With this week’s opening of Jackie Chan’s version of Jules Verne’s “Around the World in 80 Days,” the film’s distributor, Buena Vista Pictures, continues a practice that is becoming routine: the Wednesday film launch.

Where films once traditionally opened on Fridays, and most still do, summer vacations, holiday breaks and Hollywood marketing games have conspired to make the Wednesday movie arrival a regular and largely seasonal occurrence.

Among the titles set to open on a Wednesday this summer are “Around the World in 80 Days,” “White Chicks” on June 23, “Spider-Man 2” on June 30, “King Arthur” on July 7, and “The Princess Diaries 2: Royal Engagement” on Aug. 11.

Earlier this year, expectant audiences saw Wednesday openings for films including “Shrek 2” and Mel Gibson’s “The Passion of the Christ.” (In a stroke of divine marketing calculation, the latter opened on Ash Wednesday.)

The Wednesday treatment is generally reserved for event pictures or films with anticipated box-office appeal and ready-made audiences. Among the Wednesday openers in the past: each of the films in “The Lord of the Rings” cycle; the “Matrix” films; “Star Wars: Episode 1 – The Phantom Menace”; “Terminator 2” and “Terminator 3”; “Armageddon”; “Independence Day”; “Men in Black”; and “Mission: Impossible.”

Jim Tharp, head of distribution at DreamWorks, which released “Shrek 2” on Wednesday, May 19, told boxofficemojo.com: “(‘Shrek 2′ is) a well-known movie, and we needed to get out in front of “Harry Potter and the Prisoner of Azkaban.”‘ (The latter opened 15 days later, on Friday, June 4.) If a Wednesday launch goes well, a film gets a jump-start on an opening weekend and develops momentum that can crest into big numbers come Saturday and Sunday.

In an industry addicted to bottom lines and opening-weekend grosses, studios pay scrupulous attention to a movie’s box-office performance as a means of gauging a film’s earning potential and box-office longevity.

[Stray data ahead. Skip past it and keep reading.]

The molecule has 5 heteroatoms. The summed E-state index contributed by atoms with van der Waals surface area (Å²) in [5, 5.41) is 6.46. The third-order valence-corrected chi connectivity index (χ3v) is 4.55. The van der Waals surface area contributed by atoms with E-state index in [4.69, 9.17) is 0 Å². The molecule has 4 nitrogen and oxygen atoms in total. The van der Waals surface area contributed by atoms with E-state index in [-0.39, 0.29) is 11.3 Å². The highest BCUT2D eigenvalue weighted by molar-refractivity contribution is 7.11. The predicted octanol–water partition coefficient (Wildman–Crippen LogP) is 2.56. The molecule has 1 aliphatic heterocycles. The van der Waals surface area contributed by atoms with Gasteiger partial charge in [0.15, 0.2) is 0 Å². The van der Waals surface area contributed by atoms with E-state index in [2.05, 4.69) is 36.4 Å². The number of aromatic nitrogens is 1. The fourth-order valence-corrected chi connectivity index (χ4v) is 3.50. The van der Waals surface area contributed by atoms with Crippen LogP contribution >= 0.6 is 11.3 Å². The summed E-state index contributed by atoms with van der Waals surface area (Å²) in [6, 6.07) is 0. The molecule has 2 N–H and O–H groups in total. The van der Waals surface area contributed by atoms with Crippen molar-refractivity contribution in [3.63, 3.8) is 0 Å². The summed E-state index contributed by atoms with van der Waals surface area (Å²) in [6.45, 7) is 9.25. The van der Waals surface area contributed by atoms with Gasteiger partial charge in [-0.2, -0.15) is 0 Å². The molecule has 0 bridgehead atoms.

Trade publications from Variety to Box Office to boxofficeguru.com typically break down a film’s performance, citing figures for its opening day, any given single day, the Friday-to-Sunday weekend, five-day grosses and ongoing cumulative totals.

By way of example, Yahoo! Movies reported last year: “The final installment in the “Lord of the Rings’ movie trilogy set a new box-office record for a Wednesday launch and posted the third highest opening-day gross of all time.” (The film earned $34.1 million in domestic markets on its opening day, Dec. 17, 2003.)

This spring, “Shrek 2” smashed the midweek box-office record for animated features when it opened May 19 and took in $11.8 million, $1.5 million more than the previous record holder, “Pokemon the Movie.”

But opening a film on a Wednesday is not without risks.

Take 1998’s “Godzilla” (directed by Roland Emmerich, who had a better Wednesday box office July 3, 1996, with “Independence Day”). “Godzilla,” a $120 million film, stomped into theaters Wednesday, May 20, and laid a big green lizard egg with critics and audiences alike. If the film managed to earn almost $75 million in its first six days, the numbers sagged below expectations.

The sages at boxofficeguru.com put it like this: “‘Godzilla’ left a giant footprint at the box office, though not nearly as mighty as the industry was expecting. … With enough hype to bring Mothra back to life, and a record-busting screencount, “Godzilla’ certainly had the necessary firepower going into its release to topple industry records. However, the updated monster movie fell far from reaching those goals.”

“Godzilla” took in $74.3 million in its first 6 1/2 days, but failed to outdo the competition-crushing performance set the previous year by another Memorial Day weekend opener, “Jurassic Park: The Lost World.” The Steven Spielberg dinosaur sequel, which opened on Friday, May 23, 1997, took in $92.7 million over 4 1/2 days.

So Wednesdays are not always the charm. They are simply another tactic in the always unpredictable game of film distribution, which still depends, more than most bean counters would like to admit, on the quality of the films being released.

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